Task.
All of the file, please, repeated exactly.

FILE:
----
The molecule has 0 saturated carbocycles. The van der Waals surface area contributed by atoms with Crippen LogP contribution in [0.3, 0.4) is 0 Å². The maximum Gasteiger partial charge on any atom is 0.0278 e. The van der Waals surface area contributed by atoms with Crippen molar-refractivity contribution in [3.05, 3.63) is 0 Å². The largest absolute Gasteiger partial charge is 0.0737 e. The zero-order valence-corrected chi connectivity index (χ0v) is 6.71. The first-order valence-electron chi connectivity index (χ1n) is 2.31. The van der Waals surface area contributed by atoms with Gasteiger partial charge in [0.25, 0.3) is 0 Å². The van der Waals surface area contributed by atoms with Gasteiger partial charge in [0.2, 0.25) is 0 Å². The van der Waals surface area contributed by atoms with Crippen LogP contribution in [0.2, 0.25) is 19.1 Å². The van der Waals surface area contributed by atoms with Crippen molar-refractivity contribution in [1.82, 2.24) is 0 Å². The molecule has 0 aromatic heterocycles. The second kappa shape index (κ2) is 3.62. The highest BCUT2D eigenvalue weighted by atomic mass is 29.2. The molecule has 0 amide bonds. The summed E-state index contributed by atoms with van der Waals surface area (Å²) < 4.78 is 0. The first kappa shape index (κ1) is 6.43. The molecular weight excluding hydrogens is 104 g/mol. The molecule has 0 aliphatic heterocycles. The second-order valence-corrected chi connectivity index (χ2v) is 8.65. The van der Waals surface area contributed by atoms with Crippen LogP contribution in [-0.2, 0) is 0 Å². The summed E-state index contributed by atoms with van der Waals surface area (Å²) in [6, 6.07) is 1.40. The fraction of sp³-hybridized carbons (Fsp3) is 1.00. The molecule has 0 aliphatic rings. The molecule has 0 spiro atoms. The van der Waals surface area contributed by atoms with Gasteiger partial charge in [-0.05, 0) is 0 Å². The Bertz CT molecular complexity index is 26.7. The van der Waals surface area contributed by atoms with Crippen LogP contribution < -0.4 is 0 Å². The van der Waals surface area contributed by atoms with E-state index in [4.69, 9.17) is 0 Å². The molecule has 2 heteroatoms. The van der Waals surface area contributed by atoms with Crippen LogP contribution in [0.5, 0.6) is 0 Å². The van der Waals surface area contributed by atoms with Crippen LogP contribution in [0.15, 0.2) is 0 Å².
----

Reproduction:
The molecule has 0 saturated carbocycles. The van der Waals surface area contributed by atoms with Crippen LogP contribution in [0.3, 0.4) is 0 Å². The maximum Gasteiger partial charge on any atom is 0.0278 e. The van der Waals surface area contributed by atoms with Crippen molar-refractivity contribution in [3.05, 3.63) is 0 Å². The largest absolute Gasteiger partial charge is 0.0737 e. The zero-order valence-corrected chi connectivity index (χ0v) is 6.71. The first-order valence-electron chi connectivity index (χ1n) is 2.31. The van der Waals surface area contributed by atoms with Gasteiger partial charge in [0.25, 0.3) is 0 Å². The van der Waals surface area contributed by atoms with Gasteiger partial charge in [0.2, 0.25) is 0 Å². The van der Waals surface area contributed by atoms with Crippen LogP contribution in [0.2, 0.25) is 19.1 Å². The van der Waals surface area contributed by atoms with Crippen molar-refractivity contribution in [1.82, 2.24) is 0 Å². The molecule has 0 aromatic heterocycles. The second kappa shape index (κ2) is 3.62. The highest BCUT2D eigenvalue weighted by atomic mass is 29.2. The molecule has 0 amide bonds. The summed E-state index contributed by atoms with van der Waals surface area (Å²) < 4.78 is 0. The first kappa shape index (κ1) is 6.43. The molecular weight excluding hydrogens is 104 g/mol. The molecule has 0 aliphatic heterocycles. The second-order valence-corrected chi connectivity index (χ2v) is 8.65. The van der Waals surface area contributed by atoms with Crippen LogP contribution in [-0.2, 0) is 0 Å². The summed E-state index contributed by atoms with van der Waals surface area (Å²) in [6, 6.07) is 1.40. The fraction of sp³-hybridized carbons (Fsp3) is 1.00. The molecule has 0 aliphatic rings. The molecule has 0 spiro atoms. The van der Waals surface area contributed by atoms with Gasteiger partial charge in [-0.05, 0) is 0 Å². The Bertz CT molecular complexity index is 26.7. The van der Waals surface area contributed by atoms with Crippen LogP contribution < -0.4 is 0 Å². The van der Waals surface area contributed by atoms with E-state index in [4.69, 9.17) is 0 Å². The molecule has 2 heteroatoms. The van der Waals surface area contributed by atoms with Crippen LogP contribution in [0.5, 0.6) is 0 Å². The van der Waals surface area contributed by atoms with Crippen LogP contribution in [0.15, 0.2) is 0 Å².